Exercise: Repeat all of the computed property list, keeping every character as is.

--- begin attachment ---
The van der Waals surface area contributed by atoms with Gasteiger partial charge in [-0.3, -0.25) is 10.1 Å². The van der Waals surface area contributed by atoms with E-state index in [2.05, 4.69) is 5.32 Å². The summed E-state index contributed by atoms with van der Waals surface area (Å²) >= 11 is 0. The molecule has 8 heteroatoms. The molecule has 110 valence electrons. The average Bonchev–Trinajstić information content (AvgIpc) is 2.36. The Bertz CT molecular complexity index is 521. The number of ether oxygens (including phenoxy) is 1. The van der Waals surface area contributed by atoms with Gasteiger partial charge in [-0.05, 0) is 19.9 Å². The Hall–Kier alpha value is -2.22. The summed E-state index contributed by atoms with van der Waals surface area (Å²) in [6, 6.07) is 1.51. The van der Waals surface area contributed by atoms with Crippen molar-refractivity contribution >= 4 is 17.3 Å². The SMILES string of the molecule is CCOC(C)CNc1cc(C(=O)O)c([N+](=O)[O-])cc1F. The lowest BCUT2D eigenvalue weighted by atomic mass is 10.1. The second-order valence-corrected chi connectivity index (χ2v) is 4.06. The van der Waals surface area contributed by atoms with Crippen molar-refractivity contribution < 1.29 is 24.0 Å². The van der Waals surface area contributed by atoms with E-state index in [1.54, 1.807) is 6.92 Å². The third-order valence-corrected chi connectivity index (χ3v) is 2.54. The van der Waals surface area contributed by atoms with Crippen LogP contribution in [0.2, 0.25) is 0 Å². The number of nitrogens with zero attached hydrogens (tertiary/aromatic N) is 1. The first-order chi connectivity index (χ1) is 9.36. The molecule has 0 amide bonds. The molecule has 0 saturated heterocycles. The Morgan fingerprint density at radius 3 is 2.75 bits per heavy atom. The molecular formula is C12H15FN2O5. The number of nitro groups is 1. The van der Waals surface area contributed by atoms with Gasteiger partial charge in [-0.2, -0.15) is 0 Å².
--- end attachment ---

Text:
The van der Waals surface area contributed by atoms with Gasteiger partial charge in [-0.3, -0.25) is 10.1 Å². The van der Waals surface area contributed by atoms with E-state index in [2.05, 4.69) is 5.32 Å². The summed E-state index contributed by atoms with van der Waals surface area (Å²) >= 11 is 0. The molecule has 8 heteroatoms. The molecule has 110 valence electrons. The average Bonchev–Trinajstić information content (AvgIpc) is 2.36. The Bertz CT molecular complexity index is 521. The number of ether oxygens (including phenoxy) is 1. The van der Waals surface area contributed by atoms with Gasteiger partial charge in [-0.05, 0) is 19.9 Å². The Hall–Kier alpha value is -2.22. The summed E-state index contributed by atoms with van der Waals surface area (Å²) in [6, 6.07) is 1.51. The van der Waals surface area contributed by atoms with Crippen molar-refractivity contribution >= 4 is 17.3 Å². The SMILES string of the molecule is CCOC(C)CNc1cc(C(=O)O)c([N+](=O)[O-])cc1F. The lowest BCUT2D eigenvalue weighted by atomic mass is 10.1. The second-order valence-corrected chi connectivity index (χ2v) is 4.06. The van der Waals surface area contributed by atoms with Crippen molar-refractivity contribution < 1.29 is 24.0 Å². The van der Waals surface area contributed by atoms with E-state index in [1.54, 1.807) is 6.92 Å². The third-order valence-corrected chi connectivity index (χ3v) is 2.54. The van der Waals surface area contributed by atoms with Crippen LogP contribution in [0.2, 0.25) is 0 Å². The number of nitrogens with zero attached hydrogens (tertiary/aromatic N) is 1. The first-order chi connectivity index (χ1) is 9.36. The molecule has 0 amide bonds. The molecule has 0 saturated heterocycles. The Morgan fingerprint density at radius 3 is 2.75 bits per heavy atom. The molecular formula is C12H15FN2O5. The number of nitro groups is 1. The van der Waals surface area contributed by atoms with Gasteiger partial charge in [-0.2, -0.15) is 0 Å².